Starting with “Battle of Zaofu” and continuing with “Reunion,” The Legend of Korra is rapidly turning into The Varrick and Bolin Show. Having escaped Kuvira’s clutches, the two goofballs now have a single objective: get to Republic City and warn the officials of Kuvira’s plot. Their subplot clearly lacks the narrative and thematic complexity of the main story, and that turns out to be its greatest asset. Instead of careening through obvious dialogue and contrived emotionality, the characters and their situation are allowed to breathe and develop in interesting and hilarious ways. It helps immensely that voice actors P.J. Byrne (Bolin) and John Michael Higgins (Varrick), two natural comic actors, are consistently getting material worthy of their talents. The same goes for the animators, who haven’t been allowed this much visual comedy since Book One. If the adventures of Varrick and Bolin seize after this episode, I’ll gladly cherish what we’ve been given.
I can’t say the same for the main story, which reunites Korra with Mako and Asami after three years. They’re accompanied by Prince Wu, who has become more tolerable, though still unfunny (that said, his attempt to join in on the group hug in the end was adorable). I think it’s the voice actor that’s letting him down. Perhaps a young Christopher McDonald could have pulled off the sleaziness required of Prince Wu, but not Sunil Malhotra.
The exciting train sequence notwithstanding, the main story felt flat and perfunctory, especially compared to the Varrick and Bolin antics. Much of the characters’ interactions reeked of melodrama and bad action serials, especially in the absolute need to spell out everything with dialogue (the most egregious example being the “just like old times” prattle near the end). It’s quite amazing how poorly the episode portrays their alleged friendship (meanwhile, the bond between Varrick and Bolin gets stronger by the minute).
Aw, well. At least this episode has yet another great cliffhanger. What will become of the great swamp? Will it all be plowed away, or will we get a sequence of Toph Bei Fong fighting against (and likely losing to) the unstoppable onslaught of fascist industrialism? We’ll just have to wait and find out.
What did you all think of this episode?
“I know people have been angry about the decisions I’ve made.” – Korra
This line of dialogue is uttered in the middle of the scene in which Korra attempts to dissuade Kuvira from attacking Zaofu. It might as well have come straight from the mouths of creators Michael Dante DiMartino and Bryan Konietzko and directly to its loyal yet ambivalent viewers. Watching The Legend of Korra, especially as a fan of its predecessor, Avatar: the Last Airbender, is a sometimes delightful, mostly disappointing experience in which the viewer constantly wades through wasted opportunities and bizarre choices made by its creators. The elusive charm of Avatar may have been missing as early as Book One, but what’s more troubling is that they never found a satisfying alternative to it.
The promise of a more mature and more intellectual show was nothing more than a put-on. Certainly Korra is more heady than Avatar on a thematic level, but emotionally and formally, it’s actually less mature and less engaging.
Part of the problem may be the negative stigma of the “children’s show” label. Since the beginning, Avatar was primarily geared towards children, and rather shameless about it, too (sometimes too shameless, as “The Great Divide” demonstrates). They probably didn’t become aware of their much older fanbase until after Book One or Two of Avatar. Maybe they felt pressure to make something consciously darker and more mature than Avatar, yet still functional as a Nickelodeon children’s show.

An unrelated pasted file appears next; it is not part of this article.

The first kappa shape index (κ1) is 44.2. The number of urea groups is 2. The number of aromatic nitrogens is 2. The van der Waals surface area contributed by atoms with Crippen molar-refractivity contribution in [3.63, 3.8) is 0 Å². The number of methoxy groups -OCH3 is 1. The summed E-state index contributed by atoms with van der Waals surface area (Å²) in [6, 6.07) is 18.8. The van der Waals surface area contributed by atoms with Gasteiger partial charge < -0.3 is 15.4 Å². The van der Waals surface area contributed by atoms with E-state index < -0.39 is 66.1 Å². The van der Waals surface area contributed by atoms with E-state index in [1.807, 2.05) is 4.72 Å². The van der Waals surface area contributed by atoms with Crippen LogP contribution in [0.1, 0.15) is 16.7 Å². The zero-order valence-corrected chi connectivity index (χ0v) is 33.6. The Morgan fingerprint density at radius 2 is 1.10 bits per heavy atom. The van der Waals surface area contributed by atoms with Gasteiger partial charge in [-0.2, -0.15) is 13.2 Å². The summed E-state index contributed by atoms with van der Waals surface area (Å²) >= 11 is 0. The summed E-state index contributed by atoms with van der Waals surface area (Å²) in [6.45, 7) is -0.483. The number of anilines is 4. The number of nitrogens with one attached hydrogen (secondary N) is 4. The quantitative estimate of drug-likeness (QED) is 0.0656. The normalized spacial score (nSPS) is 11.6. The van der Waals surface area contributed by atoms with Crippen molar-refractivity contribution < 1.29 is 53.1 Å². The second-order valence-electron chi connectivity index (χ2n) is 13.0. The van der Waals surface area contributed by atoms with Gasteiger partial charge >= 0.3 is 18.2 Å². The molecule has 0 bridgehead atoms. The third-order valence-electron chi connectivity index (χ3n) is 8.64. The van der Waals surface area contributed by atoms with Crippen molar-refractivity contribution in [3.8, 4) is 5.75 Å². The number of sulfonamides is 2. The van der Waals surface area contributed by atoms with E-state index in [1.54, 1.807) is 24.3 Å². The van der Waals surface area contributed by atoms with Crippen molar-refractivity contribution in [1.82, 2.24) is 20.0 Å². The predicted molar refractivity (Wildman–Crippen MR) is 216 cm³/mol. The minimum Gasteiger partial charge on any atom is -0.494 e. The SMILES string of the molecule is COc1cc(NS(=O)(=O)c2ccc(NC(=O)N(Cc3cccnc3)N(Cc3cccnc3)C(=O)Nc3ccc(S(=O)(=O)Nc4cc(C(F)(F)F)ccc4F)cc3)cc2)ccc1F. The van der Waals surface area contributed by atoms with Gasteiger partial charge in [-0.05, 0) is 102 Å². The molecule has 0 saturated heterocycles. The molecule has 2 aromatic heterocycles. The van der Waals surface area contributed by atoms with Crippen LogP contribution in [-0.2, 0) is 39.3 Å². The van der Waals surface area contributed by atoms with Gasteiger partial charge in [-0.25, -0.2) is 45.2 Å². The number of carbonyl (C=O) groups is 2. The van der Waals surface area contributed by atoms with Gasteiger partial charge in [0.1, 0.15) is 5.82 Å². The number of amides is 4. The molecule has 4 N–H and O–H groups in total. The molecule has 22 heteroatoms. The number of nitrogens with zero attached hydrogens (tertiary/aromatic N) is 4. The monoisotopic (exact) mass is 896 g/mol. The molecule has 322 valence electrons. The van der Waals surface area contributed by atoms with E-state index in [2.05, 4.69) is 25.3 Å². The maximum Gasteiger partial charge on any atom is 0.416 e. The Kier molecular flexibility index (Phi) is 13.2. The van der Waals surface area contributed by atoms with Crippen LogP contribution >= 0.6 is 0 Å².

Unfortunately for them, it hasn’t really worked. The dramatic possibilities created by the thematic material are savagely undercut by the constant reminder that their primary audience should be the average child, and not the vocal and fickle fandom. Whereas Avatar took a simple story and embellished it with complexity, Korra took a complex story and neutered it with simplicity. And that doesn’t even get into the issues of fandom appeasement.
While the average child these days is pretty savvy about certain things, especially pop culture (hence why The LEGO Movie was even remotely conceivable as a good idea), expecting any new viewers to take in all the specific references and callbacks to a whole other series–in addition to heavier story material–is asking way too much. There isn’t a stable point of entry that would make Korra accessible to the unsuspecting viewer looking for a new television series to tune in to (you could watch any random early episode of Breaking Bad or Mad Men and get the gist of it even if the specifics are unknown; that’s hardly possible with even the first episode of Korra). Korra has always been too dependent on the goodwill created by Avatar for its own good. (This is the part where I’d like to dissect Avatar as a “modern” show, and Korra as a “post-modern” show, but I have neither the time nor the wit.)
In this sense, Korra‘s banishment to the Internet was probably inevitable. It lacked its own internal infrastructure necessary to survive the time slot shared by it’s far less ambitious, far more horrid, and far more accessible competition on Nickelodeon. Considering that most older and more hardcore fans probably watched Korra online by default anyway, the switch was highly appropriate.
Before I actually discuss the actual episode, I’d like to draw your attention to a comment by JMR, who makes an extremely interesting point:
My issue with this episode is one that I’ve had with the series for a long time: the fact that it’s a straight up action adventure series attempting to teach it’s protagonist a moral about non-violence. The action adventure format’s demand for, well, action and adventure consistently trumps any attempt by the characters to solve problems in a non-violent way. As such, all of Korra’s character development in this direction, here and elsewhere, has always rung very hollow to me.
After all, this is the series finale. Do we really believe that the conflict here is going to be solved at a Diplomatic Summit over tea and biscuits? Of course not, it’s going to come down to a fight in the end, likely involving Korra going into the Avatar State and beating the crap out of Kuvira.